School-Related Gender Based Violence (SRGBV) is an epidemic around the world. Over 246 million children and adolescents worldwide have experienced physical or psychological violence (including bullying, corporal punishment, and sexual violence) when traveling to and from school, on the school grounds, or in the classroom (Plan International). Research in the past decade has shown that both the actual experience of and fear of encountering violence leads to reduced learning outcomes (Kibriya 2017, Khuwaja 2018), but there is surprisingly little data that looks at the interaction of SRGBV, performance, and repetition in the early grades.

To better understand this relationship, we review some thought-provoking data from RTI International’s ongoing longitudinal study in Uganda under the USAID-funded Literacy Achievement and Retention Activity. This study tracks longitudinal trends on a variety of cognitive and non-cognitive variables, including reading outcomes and experiences of SRGBV from Grades 2 to 4. Using the data from occasions 1 and 2 of this study, we found that 140 of the 1,084 pupils in our sample (13%) were repeating Primary Grade 2 (P2) when we returned in 2019.

The data reveals that pupils who were promoted from P2 to Primary Grade 3 (P3) saw a larger decrease in their experiences of bullying and sexual violence than pupils who repeated P2. Typically, pupils who are struggling to learn are held back in order to obtain a learning boost. Our data shows, however, that a high proportion of repeaters are still unable to read a single word after a second year of instruction in P2.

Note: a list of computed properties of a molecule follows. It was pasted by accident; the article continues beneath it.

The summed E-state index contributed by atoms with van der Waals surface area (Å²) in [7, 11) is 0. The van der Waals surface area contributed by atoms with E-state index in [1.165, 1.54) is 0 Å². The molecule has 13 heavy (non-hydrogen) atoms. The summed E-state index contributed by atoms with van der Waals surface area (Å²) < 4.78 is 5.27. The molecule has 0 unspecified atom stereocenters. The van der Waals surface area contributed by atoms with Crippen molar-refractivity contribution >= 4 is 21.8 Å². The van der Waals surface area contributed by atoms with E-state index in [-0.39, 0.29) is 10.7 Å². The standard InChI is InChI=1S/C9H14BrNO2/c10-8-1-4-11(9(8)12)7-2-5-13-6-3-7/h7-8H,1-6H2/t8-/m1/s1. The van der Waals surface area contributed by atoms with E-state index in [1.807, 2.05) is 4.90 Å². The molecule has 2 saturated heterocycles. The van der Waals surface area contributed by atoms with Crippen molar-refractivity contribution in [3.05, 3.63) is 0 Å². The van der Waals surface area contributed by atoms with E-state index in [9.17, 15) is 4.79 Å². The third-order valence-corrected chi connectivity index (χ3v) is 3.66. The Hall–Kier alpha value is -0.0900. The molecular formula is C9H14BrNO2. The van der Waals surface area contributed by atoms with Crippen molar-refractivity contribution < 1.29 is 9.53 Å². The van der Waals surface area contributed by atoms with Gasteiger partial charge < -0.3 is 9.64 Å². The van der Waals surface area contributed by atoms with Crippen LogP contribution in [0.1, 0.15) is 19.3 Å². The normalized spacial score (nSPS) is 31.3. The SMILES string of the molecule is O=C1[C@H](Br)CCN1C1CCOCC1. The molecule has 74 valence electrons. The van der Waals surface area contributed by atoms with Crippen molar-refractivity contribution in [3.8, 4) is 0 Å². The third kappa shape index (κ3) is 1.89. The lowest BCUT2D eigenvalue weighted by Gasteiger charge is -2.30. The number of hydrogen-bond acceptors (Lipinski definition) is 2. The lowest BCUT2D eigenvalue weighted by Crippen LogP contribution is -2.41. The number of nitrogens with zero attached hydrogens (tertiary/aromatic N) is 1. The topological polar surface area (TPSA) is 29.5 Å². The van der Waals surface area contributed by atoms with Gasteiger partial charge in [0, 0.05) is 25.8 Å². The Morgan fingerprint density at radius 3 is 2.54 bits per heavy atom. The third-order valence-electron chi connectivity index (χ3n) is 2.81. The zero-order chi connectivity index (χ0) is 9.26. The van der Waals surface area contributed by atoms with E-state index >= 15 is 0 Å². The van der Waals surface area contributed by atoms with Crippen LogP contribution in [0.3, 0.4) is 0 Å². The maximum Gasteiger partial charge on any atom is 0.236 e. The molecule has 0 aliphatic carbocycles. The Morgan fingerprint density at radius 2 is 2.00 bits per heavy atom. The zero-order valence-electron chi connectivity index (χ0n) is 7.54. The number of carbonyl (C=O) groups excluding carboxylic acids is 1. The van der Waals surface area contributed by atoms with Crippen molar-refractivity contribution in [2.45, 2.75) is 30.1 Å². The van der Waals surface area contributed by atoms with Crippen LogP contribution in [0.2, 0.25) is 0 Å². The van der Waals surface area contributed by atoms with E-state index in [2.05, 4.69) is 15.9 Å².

Figure 1: Proportion of Non-Readers by Repeater Status

Before reading on, we challenge you to pause and reflect on the following question:

Imagine a primary school where there are high levels of bullying, corporal punishment, and sexual harassment or assault. What could be the implications of a pupil repeating a grade in this environment?

What does the data tell us?

While there were no differences between repeaters and non-repeaters in the average age or self-reported absenteeism, there was a significant difference in the proportion of pupils who were female. About 50% of pupils who were promoted were females, while 35% of pupils who repeated P2 were females. Research suggests that females often outperform males in reading fluency in the early grades (Jha and Pouezevara 2016), and that phenomenon is supported here by the lower rates at which females repeated P2.

As expected, reading outcomes were significantly different for repeaters vs non-repeaters. About 80% of the pupils who ended up repeating P2 were unable to read at occasion 1, compared with 33% of those pupils who were promoted. At occasion 2, 53% of the repeaters were still unable to read, compared with 20% of those that had been promoted. Pupils who were given an extra year of instruction in P2 were not catching up at the rates we would expect.

Figure 2: Reading Outcomes by Repeater Status